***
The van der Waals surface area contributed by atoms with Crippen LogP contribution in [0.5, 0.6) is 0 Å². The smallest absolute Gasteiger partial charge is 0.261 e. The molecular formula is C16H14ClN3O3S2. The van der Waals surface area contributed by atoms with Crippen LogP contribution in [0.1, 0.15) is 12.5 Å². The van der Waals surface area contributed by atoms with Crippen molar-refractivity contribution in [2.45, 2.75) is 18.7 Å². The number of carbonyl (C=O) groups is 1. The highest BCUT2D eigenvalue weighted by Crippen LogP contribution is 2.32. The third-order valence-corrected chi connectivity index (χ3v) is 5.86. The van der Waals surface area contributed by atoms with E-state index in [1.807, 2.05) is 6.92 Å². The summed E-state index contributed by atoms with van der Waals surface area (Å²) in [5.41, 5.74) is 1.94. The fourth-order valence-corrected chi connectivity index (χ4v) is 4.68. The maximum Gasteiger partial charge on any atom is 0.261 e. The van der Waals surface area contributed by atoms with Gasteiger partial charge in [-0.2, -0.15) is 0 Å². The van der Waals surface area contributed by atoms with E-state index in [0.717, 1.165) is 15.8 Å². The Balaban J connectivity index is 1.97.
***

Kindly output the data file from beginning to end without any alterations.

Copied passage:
The van der Waals surface area contributed by atoms with Crippen LogP contribution in [0.5, 0.6) is 0 Å². The smallest absolute Gasteiger partial charge is 0.261 e. The molecular formula is C16H14ClN3O3S2. The van der Waals surface area contributed by atoms with Crippen LogP contribution in [0.1, 0.15) is 12.5 Å². The van der Waals surface area contributed by atoms with Crippen molar-refractivity contribution in [2.45, 2.75) is 18.7 Å². The number of carbonyl (C=O) groups is 1. The highest BCUT2D eigenvalue weighted by Crippen LogP contribution is 2.32. The third-order valence-corrected chi connectivity index (χ3v) is 5.86. The van der Waals surface area contributed by atoms with E-state index in [1.807, 2.05) is 6.92 Å². The summed E-state index contributed by atoms with van der Waals surface area (Å²) in [5.41, 5.74) is 1.94. The fourth-order valence-corrected chi connectivity index (χ4v) is 4.68. The maximum Gasteiger partial charge on any atom is 0.261 e. The van der Waals surface area contributed by atoms with Gasteiger partial charge in [-0.2, -0.15) is 0 Å². The van der Waals surface area contributed by atoms with E-state index in [0.717, 1.165) is 15.8 Å². The Balaban J connectivity index is 1.97.